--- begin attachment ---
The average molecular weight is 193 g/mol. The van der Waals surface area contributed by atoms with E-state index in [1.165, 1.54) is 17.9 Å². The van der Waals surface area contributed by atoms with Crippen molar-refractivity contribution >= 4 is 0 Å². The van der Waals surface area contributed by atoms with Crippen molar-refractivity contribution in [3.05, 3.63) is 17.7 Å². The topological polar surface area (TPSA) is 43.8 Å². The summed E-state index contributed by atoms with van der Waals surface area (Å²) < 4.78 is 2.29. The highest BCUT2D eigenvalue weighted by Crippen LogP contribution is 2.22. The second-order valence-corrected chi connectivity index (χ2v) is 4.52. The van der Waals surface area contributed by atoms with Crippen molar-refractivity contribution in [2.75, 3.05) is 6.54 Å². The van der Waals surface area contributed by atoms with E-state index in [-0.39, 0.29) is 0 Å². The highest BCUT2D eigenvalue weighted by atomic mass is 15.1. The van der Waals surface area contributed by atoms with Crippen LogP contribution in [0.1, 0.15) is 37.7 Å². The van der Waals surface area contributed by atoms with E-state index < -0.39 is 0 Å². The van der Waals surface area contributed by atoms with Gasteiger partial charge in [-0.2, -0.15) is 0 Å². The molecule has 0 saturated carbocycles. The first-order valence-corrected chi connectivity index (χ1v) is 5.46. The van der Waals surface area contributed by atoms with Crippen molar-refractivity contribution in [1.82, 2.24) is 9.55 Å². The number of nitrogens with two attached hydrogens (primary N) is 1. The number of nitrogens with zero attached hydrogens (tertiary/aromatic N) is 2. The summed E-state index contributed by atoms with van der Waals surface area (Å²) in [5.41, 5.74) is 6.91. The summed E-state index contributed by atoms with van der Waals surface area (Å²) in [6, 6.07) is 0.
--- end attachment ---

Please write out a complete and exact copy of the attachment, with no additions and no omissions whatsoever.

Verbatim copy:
The average molecular weight is 193 g/mol. The van der Waals surface area contributed by atoms with E-state index in [1.165, 1.54) is 17.9 Å². The van der Waals surface area contributed by atoms with Crippen molar-refractivity contribution >= 4 is 0 Å². The van der Waals surface area contributed by atoms with Crippen molar-refractivity contribution in [3.05, 3.63) is 17.7 Å². The topological polar surface area (TPSA) is 43.8 Å². The summed E-state index contributed by atoms with van der Waals surface area (Å²) < 4.78 is 2.29. The highest BCUT2D eigenvalue weighted by Crippen LogP contribution is 2.22. The second-order valence-corrected chi connectivity index (χ2v) is 4.52. The van der Waals surface area contributed by atoms with Crippen molar-refractivity contribution in [2.75, 3.05) is 6.54 Å². The van der Waals surface area contributed by atoms with E-state index in [-0.39, 0.29) is 0 Å². The highest BCUT2D eigenvalue weighted by atomic mass is 15.1. The van der Waals surface area contributed by atoms with Crippen LogP contribution in [0.1, 0.15) is 37.7 Å². The van der Waals surface area contributed by atoms with E-state index < -0.39 is 0 Å². The van der Waals surface area contributed by atoms with Gasteiger partial charge in [-0.2, -0.15) is 0 Å². The molecule has 0 saturated carbocycles. The first-order valence-corrected chi connectivity index (χ1v) is 5.46. The van der Waals surface area contributed by atoms with Crippen molar-refractivity contribution in [1.82, 2.24) is 9.55 Å². The number of nitrogens with two attached hydrogens (primary N) is 1. The number of nitrogens with zero attached hydrogens (tertiary/aromatic N) is 2. The summed E-state index contributed by atoms with van der Waals surface area (Å²) in [5.41, 5.74) is 6.91. The summed E-state index contributed by atoms with van der Waals surface area (Å²) in [6, 6.07) is 0.